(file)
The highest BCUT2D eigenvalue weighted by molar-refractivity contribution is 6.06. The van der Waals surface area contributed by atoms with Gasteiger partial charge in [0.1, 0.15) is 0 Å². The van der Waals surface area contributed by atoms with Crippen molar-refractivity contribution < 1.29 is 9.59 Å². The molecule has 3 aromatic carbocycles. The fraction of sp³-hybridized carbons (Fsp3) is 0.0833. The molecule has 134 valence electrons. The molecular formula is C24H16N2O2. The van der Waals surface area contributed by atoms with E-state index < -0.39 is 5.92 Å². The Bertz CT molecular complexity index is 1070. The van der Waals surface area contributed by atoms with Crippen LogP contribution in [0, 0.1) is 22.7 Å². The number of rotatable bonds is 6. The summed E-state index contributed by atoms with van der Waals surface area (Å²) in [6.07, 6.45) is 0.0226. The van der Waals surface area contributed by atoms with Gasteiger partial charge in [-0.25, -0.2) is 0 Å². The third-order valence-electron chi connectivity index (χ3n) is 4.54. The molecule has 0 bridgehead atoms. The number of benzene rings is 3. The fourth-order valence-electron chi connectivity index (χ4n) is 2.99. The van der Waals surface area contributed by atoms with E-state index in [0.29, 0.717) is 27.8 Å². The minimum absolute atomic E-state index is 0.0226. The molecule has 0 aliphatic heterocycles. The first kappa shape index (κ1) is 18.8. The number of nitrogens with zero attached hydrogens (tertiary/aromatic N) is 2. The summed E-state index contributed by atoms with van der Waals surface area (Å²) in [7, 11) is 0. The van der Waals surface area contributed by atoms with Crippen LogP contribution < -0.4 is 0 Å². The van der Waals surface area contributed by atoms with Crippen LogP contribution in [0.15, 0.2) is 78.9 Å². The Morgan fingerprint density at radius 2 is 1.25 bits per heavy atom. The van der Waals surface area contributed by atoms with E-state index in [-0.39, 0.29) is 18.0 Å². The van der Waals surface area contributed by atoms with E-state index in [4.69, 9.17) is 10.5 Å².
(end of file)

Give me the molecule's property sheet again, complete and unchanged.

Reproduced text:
The highest BCUT2D eigenvalue weighted by molar-refractivity contribution is 6.06. The van der Waals surface area contributed by atoms with Gasteiger partial charge in [0.1, 0.15) is 0 Å². The van der Waals surface area contributed by atoms with Crippen molar-refractivity contribution < 1.29 is 9.59 Å². The molecule has 3 aromatic carbocycles. The fraction of sp³-hybridized carbons (Fsp3) is 0.0833. The molecule has 134 valence electrons. The molecular formula is C24H16N2O2. The van der Waals surface area contributed by atoms with E-state index < -0.39 is 5.92 Å². The Bertz CT molecular complexity index is 1070. The van der Waals surface area contributed by atoms with Crippen LogP contribution in [0, 0.1) is 22.7 Å². The number of rotatable bonds is 6. The summed E-state index contributed by atoms with van der Waals surface area (Å²) in [6.07, 6.45) is 0.0226. The van der Waals surface area contributed by atoms with Gasteiger partial charge in [-0.25, -0.2) is 0 Å². The third-order valence-electron chi connectivity index (χ3n) is 4.54. The molecule has 0 bridgehead atoms. The number of benzene rings is 3. The fourth-order valence-electron chi connectivity index (χ4n) is 2.99. The van der Waals surface area contributed by atoms with E-state index in [0.29, 0.717) is 27.8 Å². The minimum absolute atomic E-state index is 0.0226. The molecule has 0 aliphatic heterocycles. The first kappa shape index (κ1) is 18.8. The number of nitrogens with zero attached hydrogens (tertiary/aromatic N) is 2. The summed E-state index contributed by atoms with van der Waals surface area (Å²) in [7, 11) is 0. The van der Waals surface area contributed by atoms with Crippen LogP contribution < -0.4 is 0 Å². The van der Waals surface area contributed by atoms with Crippen LogP contribution in [0.15, 0.2) is 78.9 Å². The Morgan fingerprint density at radius 2 is 1.25 bits per heavy atom. The van der Waals surface area contributed by atoms with E-state index in [-0.39, 0.29) is 18.0 Å². The van der Waals surface area contributed by atoms with E-state index in [4.69, 9.17) is 10.5 Å².